War's drummer Harold Brown, who was a founding member of the band, knows his way around cars and had his own business working on them for a while, which kept him from getting drafted during the Vietnam War. Brown told Songfacts
: "The first time I knew about what we called Low Riders were my cousin Leon and a few more cruising up and down the coast in California. You also had Hot Rodders, which were a different breed racing around town. They were from the other side of the tracks. Leon left his 1953 yellow Mercury with black prime spots on it, tuck and roll seat covers from Tijuana Mexico, lowered in the front, parked on the side of the house. He eventually lowered it all the way around after returning from the Korean War.
My brother KB and I had a 1953 Dodge. We'd chop our springs with torches - this would lower the car a few inches. It made for a hard ride up until homies started putting hydraulics on them. If you were driving a truck with lift gates on the rear, you'd better check to see if someone has stolen your hydraulics - it happened to me.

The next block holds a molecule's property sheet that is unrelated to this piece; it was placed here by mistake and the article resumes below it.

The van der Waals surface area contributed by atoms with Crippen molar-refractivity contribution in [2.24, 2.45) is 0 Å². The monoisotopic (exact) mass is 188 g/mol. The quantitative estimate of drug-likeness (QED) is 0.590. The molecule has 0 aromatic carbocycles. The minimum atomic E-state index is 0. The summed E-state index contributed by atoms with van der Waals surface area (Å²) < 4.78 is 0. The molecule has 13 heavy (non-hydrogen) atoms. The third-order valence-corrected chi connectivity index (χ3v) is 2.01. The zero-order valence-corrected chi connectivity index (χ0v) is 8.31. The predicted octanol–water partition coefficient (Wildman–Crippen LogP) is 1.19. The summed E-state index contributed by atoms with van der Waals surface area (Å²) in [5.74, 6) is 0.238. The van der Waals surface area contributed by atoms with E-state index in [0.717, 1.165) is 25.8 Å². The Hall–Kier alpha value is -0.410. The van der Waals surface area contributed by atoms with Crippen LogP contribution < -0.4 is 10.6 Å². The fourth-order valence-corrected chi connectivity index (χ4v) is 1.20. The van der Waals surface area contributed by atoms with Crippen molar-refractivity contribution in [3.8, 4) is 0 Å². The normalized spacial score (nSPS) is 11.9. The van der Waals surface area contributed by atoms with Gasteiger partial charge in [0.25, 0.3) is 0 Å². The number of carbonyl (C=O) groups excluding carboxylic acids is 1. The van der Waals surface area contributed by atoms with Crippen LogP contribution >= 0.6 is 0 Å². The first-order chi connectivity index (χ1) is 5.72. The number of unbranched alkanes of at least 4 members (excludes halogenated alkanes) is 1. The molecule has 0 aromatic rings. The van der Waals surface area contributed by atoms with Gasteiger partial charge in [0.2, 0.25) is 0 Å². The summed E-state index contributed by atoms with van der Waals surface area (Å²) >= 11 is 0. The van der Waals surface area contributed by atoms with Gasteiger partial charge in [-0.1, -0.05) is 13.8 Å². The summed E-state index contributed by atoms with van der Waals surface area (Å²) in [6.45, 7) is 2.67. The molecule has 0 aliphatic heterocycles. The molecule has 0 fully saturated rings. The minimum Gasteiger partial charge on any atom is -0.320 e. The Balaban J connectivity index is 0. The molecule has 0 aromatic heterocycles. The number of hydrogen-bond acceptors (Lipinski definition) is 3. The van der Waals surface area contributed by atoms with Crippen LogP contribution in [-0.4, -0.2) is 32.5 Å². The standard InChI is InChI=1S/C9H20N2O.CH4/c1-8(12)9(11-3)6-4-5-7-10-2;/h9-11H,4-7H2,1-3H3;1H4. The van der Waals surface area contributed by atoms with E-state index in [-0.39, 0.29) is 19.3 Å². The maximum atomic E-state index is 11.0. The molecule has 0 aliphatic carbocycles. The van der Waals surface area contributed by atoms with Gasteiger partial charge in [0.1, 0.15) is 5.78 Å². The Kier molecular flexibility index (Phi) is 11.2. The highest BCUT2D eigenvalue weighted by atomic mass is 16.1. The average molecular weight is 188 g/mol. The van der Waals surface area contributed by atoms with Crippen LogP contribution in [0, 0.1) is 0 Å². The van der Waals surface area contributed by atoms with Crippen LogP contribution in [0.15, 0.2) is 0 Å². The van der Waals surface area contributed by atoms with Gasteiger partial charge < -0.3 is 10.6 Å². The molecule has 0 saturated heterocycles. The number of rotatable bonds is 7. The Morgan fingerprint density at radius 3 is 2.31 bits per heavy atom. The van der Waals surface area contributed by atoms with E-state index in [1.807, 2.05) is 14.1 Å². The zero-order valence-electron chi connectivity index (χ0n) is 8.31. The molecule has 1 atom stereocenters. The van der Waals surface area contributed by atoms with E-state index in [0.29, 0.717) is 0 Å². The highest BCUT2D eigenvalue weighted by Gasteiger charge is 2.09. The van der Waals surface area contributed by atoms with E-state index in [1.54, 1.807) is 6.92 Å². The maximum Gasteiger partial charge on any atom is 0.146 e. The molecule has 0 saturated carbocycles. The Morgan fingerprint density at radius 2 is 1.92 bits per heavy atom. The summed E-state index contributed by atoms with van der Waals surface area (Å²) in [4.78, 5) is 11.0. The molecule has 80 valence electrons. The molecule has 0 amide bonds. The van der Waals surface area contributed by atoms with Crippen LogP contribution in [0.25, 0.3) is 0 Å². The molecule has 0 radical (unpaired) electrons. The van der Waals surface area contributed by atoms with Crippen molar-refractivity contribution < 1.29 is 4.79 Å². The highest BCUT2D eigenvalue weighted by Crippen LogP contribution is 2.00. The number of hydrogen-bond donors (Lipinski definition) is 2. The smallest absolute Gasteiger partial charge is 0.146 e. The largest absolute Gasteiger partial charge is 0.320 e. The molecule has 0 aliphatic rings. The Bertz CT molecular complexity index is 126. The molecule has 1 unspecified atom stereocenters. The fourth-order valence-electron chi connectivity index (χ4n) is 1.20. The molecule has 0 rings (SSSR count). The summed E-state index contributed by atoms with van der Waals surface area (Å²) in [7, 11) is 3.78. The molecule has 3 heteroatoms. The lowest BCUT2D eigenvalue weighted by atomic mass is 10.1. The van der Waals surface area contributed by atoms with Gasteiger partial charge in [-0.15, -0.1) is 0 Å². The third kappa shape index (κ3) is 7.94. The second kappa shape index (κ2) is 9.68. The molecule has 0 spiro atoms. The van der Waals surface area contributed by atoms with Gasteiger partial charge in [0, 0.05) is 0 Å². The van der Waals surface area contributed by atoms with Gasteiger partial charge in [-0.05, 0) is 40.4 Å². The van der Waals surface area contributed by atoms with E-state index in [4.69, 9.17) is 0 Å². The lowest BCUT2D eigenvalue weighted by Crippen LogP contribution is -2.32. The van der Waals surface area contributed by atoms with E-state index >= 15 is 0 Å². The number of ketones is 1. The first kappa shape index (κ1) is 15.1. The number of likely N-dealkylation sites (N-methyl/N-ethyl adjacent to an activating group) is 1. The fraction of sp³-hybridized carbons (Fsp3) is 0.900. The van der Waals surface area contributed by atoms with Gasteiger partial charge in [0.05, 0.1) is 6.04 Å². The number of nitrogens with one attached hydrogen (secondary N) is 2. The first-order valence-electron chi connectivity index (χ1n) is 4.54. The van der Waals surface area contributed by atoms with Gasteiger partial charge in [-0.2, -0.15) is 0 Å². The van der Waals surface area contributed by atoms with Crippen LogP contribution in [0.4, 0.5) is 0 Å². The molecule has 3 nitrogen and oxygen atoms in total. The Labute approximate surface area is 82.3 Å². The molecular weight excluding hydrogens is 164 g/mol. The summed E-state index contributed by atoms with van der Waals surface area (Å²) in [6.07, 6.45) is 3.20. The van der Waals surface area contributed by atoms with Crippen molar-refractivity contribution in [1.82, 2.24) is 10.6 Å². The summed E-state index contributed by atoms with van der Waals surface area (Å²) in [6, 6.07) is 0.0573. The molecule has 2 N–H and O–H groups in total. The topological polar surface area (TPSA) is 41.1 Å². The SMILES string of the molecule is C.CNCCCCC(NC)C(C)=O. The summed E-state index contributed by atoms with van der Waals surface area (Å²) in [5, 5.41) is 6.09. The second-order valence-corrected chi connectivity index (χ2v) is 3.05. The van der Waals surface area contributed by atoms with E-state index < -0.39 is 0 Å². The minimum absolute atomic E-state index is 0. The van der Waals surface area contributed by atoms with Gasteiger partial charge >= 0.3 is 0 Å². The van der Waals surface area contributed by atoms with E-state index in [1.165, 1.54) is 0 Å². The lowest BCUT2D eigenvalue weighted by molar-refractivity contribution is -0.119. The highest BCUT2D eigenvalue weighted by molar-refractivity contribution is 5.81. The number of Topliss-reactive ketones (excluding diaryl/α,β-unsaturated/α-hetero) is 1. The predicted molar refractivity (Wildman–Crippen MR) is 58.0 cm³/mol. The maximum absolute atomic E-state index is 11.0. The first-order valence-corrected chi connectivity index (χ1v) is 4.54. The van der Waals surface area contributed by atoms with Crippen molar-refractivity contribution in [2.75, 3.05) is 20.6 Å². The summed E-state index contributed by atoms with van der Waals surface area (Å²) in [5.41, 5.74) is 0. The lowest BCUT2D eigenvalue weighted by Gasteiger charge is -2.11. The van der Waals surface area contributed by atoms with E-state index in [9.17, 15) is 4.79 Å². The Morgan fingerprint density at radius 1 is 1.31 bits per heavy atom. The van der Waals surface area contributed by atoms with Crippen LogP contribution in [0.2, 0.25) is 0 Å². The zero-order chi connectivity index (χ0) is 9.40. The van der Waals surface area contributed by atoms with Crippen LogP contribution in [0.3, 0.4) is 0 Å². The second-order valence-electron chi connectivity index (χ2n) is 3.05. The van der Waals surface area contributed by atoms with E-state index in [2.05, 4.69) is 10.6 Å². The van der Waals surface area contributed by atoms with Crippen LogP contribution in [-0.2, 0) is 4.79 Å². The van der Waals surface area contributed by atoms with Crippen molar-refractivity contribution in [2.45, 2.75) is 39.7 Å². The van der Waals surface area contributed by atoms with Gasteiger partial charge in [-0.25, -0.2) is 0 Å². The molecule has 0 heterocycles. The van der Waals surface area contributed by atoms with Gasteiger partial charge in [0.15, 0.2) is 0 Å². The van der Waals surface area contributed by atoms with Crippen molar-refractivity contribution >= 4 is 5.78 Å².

We would drive from Pomona California to South Los Angeles taking side streets and main drags through El Monte, Whittier, Watts, and Compton, then eventually into Long Beach/San Pedro, California. When they finally built freeways in Southern California we would cruise in the slow lane just in case we had to pull over and do some repairs. There wasn't any AAA for us folks.
Back in 1965-66, The Sheriffs would stop us for our car being too low. At first they would have a long rod with a clamp on it. Then they would take a pack of Camel cigarettes and clamp it on to the rod sliding it under the chassis of your hooptie. If it didn't go from one side to the other they would give you a ticket or impound your ride. You have to call your daddy or momma to come give you a rider. After a couple of years they became more sophisticated by having a stick with a caliper on the end made as a ruler. The Sheriffs would measure from the ground up to your rims, then slide the calipers from one side to the other to make sure you had proper clearance. Could you imagine having a blow out? You would be dragging along the cement. Thank God for lifts."